In the previous work we have discovered a unique 244-amino acid N-terminal domain (NTD) that confers heat resistance to the Fe/Mn-SOD NG2215 of Geobacillus thermodenitrificans NG80-2, a crude oil-degrading thermophilic facultative anaerobe (Wang et al. 2014b; Feng et al. 2007). A homologous mesophilic SODA BSn5 was evolved to a moderately thermophilic enzyme by fusion with NTD of SOD NG2215 , providing new clues for improving thermostability of mesophilic SOD. However, whether and how this strategy will affect the natural thermophilic SODs becomes a more interesting question. One of the most studied thermophilic and thermostable SODs, Fe-SOD Ss from the hyperthermophilic archaeon Sulfolobus solfataricus (Brock et al. 1972), was well determined of crystal structure and analysed of thermostability factors (Yamano and Maruyama 1999; Ursby et al. 1999; Dello Russo et al. 1997). Thus, SOD Ss provides us a specific object to study the effect of NTD to the natively thermostable enzyme.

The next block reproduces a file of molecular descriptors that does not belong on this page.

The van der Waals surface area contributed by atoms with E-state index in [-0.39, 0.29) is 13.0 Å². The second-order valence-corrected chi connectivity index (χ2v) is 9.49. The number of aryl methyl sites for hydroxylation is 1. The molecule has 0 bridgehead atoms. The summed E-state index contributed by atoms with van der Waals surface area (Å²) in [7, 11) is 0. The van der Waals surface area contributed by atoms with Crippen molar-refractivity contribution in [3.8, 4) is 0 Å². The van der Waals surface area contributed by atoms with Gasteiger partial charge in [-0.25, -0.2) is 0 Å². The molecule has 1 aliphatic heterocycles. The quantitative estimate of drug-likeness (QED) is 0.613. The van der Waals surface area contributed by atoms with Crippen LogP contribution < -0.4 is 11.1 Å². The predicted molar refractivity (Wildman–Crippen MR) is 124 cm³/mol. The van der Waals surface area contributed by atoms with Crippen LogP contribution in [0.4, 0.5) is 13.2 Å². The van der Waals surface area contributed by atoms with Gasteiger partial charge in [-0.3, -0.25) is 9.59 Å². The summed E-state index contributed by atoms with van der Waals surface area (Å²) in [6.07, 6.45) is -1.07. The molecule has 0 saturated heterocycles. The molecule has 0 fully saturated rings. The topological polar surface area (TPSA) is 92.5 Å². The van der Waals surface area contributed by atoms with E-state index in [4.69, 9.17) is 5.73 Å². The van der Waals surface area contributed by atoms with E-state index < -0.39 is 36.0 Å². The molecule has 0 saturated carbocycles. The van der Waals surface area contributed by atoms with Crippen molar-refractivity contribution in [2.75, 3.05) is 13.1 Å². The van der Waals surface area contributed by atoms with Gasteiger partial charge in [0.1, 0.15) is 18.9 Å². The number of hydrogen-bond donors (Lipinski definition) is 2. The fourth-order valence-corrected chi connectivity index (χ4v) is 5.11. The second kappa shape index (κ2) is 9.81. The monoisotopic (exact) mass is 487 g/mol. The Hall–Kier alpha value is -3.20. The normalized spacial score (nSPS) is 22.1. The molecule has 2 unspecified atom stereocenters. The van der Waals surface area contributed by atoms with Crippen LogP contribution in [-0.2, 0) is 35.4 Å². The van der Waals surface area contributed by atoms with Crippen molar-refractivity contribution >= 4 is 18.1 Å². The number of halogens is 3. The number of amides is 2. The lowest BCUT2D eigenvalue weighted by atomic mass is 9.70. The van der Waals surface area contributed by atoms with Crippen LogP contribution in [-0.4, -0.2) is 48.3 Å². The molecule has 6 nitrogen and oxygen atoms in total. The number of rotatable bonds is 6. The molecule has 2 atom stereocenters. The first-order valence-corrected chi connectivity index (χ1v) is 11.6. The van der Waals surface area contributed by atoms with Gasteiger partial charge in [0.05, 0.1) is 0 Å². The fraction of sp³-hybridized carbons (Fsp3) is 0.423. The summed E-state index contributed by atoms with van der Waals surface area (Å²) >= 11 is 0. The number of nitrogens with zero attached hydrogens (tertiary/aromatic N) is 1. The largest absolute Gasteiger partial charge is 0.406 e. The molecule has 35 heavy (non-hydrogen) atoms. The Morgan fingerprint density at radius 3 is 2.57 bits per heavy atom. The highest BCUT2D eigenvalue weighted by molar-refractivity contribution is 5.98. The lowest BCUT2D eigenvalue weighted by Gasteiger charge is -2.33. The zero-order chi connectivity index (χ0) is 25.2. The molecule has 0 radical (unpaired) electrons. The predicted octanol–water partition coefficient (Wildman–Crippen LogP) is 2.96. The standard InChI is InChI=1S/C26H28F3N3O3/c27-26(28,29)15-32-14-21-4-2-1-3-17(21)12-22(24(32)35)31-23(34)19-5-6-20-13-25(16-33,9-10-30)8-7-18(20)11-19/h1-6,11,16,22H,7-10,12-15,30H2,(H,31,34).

In this study, we recombined the NTD to the N-terminal of SOD Ss to further modify natively thermostable SOD. The biochemical properties (e.g. optimum temperature and pH, thermal stability, acidic and alkaline stability,stress stability) of the fusion protein (rSOD Ss ) were characterized and compared with those of SOD Ss . In addition, the possible mechanisms responsible for improvement in enzyme stability were explored through analysis of oligomerization state and comparison of structural modelling. The work presented here may provide a general and feasible strategy to enhance the thermophilicity and tolerance of both mesophilic and thermophilic Fe- or Mn-SODs from either bacteria or archaea.

Methods

Cloning and plasmid construction